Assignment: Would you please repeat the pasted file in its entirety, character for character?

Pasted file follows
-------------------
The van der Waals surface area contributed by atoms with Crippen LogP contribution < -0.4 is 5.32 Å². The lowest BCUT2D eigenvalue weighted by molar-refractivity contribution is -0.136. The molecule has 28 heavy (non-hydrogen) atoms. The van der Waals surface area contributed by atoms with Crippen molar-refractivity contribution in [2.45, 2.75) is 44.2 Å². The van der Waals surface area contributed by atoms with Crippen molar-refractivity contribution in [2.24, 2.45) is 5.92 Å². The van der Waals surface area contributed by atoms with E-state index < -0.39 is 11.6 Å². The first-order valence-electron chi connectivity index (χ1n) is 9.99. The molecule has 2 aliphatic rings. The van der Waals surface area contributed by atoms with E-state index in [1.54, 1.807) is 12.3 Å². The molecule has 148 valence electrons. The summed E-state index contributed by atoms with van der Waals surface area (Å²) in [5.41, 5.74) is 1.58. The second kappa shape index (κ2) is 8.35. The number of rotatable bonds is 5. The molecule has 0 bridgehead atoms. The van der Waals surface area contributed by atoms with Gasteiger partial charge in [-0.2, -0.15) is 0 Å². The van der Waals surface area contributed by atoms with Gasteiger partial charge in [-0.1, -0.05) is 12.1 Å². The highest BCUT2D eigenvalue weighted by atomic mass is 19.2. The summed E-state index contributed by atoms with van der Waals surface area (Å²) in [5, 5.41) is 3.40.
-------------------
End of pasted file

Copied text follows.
The van der Waals surface area contributed by atoms with Crippen LogP contribution < -0.4 is 5.32 Å². The lowest BCUT2D eigenvalue weighted by molar-refractivity contribution is -0.136. The molecule has 28 heavy (non-hydrogen) atoms. The van der Waals surface area contributed by atoms with Crippen molar-refractivity contribution in [2.45, 2.75) is 44.2 Å². The van der Waals surface area contributed by atoms with Crippen molar-refractivity contribution in [2.24, 2.45) is 5.92 Å². The van der Waals surface area contributed by atoms with E-state index < -0.39 is 11.6 Å². The first-order valence-electron chi connectivity index (χ1n) is 9.99. The molecule has 2 aliphatic rings. The van der Waals surface area contributed by atoms with E-state index in [1.54, 1.807) is 12.3 Å². The molecule has 148 valence electrons. The summed E-state index contributed by atoms with van der Waals surface area (Å²) in [5.41, 5.74) is 1.58. The second kappa shape index (κ2) is 8.35. The number of rotatable bonds is 5. The molecule has 0 bridgehead atoms. The van der Waals surface area contributed by atoms with Gasteiger partial charge in [-0.2, -0.15) is 0 Å². The van der Waals surface area contributed by atoms with Gasteiger partial charge in [-0.1, -0.05) is 12.1 Å². The highest BCUT2D eigenvalue weighted by atomic mass is 19.2. The summed E-state index contributed by atoms with van der Waals surface area (Å²) in [5, 5.41) is 3.40.